It is common practice in professional sports that towards the end of the regular season, when the playoff picture has already become clear, for teams to bench their starters and to start their second string. Obviously, when a playoff spot is on the line, a team will start its best players. But when the outcome of a game is meaningless, why risk injuring a starter? Why not give the substitutes a chance to show what they can do?
Am Yisrael have safely crossed the Red Sea and their next stop is Mount Sinai, where they will receive the Torah and accept Hashem as their one true king. Suddenly they are attacked by the Amalekites, a vicious nomadic warrior tribe descended from Yaakov’s nemesis, Esav. Moshe’s response is surprising [Shemot 17:9]: “Moshe said to Joshua, ‘Choose men for us and go out and fight against Amalek. Tomorrow I will stand on top of the hill with the staff of Hashem in my hand’”. Am Yisrael have just been blindsided. They have suffered multiple casualties and they need to mount an immediate counter-attack. Not only does Moshe wait a full day before acting, but he sends his aide-de-camp, his protégé Joshua, to lead Am Yisrael in battle. Now’s your big chance! Why doesn’t Moshe lead the charge? It’s “money time”. This is no time to bench Brady.
The Midrash takes Moshe to task for this decision. In fact, one Midrash asserts that Moshe lost the right to enter the Land of Israel as a direct result of his appointing Joshua to lead the fight against Amalek. This is a bizarre assertion because the Torah clearly states later on that Moshe was banned from entering Israel as a result of his behaviour at Mei Meriva, where he hit the rock instead of speaking to it.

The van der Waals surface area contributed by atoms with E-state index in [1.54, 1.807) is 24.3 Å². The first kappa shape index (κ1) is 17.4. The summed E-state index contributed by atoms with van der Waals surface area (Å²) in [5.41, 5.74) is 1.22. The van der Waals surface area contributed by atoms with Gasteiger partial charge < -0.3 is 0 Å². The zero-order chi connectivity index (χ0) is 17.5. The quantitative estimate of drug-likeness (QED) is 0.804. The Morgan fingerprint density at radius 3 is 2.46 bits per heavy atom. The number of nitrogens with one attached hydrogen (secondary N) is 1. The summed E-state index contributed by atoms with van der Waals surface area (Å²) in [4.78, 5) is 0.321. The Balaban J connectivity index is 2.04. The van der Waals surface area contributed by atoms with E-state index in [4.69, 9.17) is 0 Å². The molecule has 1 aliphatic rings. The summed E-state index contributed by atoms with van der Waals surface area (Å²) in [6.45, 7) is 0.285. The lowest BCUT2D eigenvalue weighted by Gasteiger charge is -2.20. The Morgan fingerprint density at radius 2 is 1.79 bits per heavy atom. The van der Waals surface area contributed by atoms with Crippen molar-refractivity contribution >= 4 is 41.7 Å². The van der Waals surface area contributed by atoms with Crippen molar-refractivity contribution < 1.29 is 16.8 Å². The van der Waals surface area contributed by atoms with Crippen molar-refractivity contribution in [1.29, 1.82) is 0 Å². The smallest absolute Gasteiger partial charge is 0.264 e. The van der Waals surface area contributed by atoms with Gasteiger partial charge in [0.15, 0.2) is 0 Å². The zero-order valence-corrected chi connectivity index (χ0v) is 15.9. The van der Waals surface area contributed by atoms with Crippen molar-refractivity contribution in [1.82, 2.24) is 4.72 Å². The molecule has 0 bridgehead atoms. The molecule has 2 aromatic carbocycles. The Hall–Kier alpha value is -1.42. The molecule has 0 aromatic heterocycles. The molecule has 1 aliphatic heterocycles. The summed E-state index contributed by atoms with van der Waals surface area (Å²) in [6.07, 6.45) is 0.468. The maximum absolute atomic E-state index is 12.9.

A fascinating explanation is offered by Rav Binyamin Sofer, writing in “Ktav Sofer”. The Ktav Sofer begins by quoting a Midrash that explains why Moshe chose specifically Joshua to lead Am Yisrael in battle. Recalling that Joshua was from the tribe of Ephraim, the son of Joseph, the Midrash teaches that as Amalek was described as [Devarim 25:18] “not fearing Hashem”, they could be best defeated by a descendant of Joseph, who told his brothers [Bereishit 42:18] “I fear Hashem”. The Ktav Sofer finds this suggestion seemingly ludicrous, as Amalek was eventually defeated by the entire Jewish nation looking skywards at Moshe’s outstretched arms and by doing so subjugating their hearts to Hashem. Now that’s the kind of fear of Hashem that wins wars. What extra ingredient did Joshua add?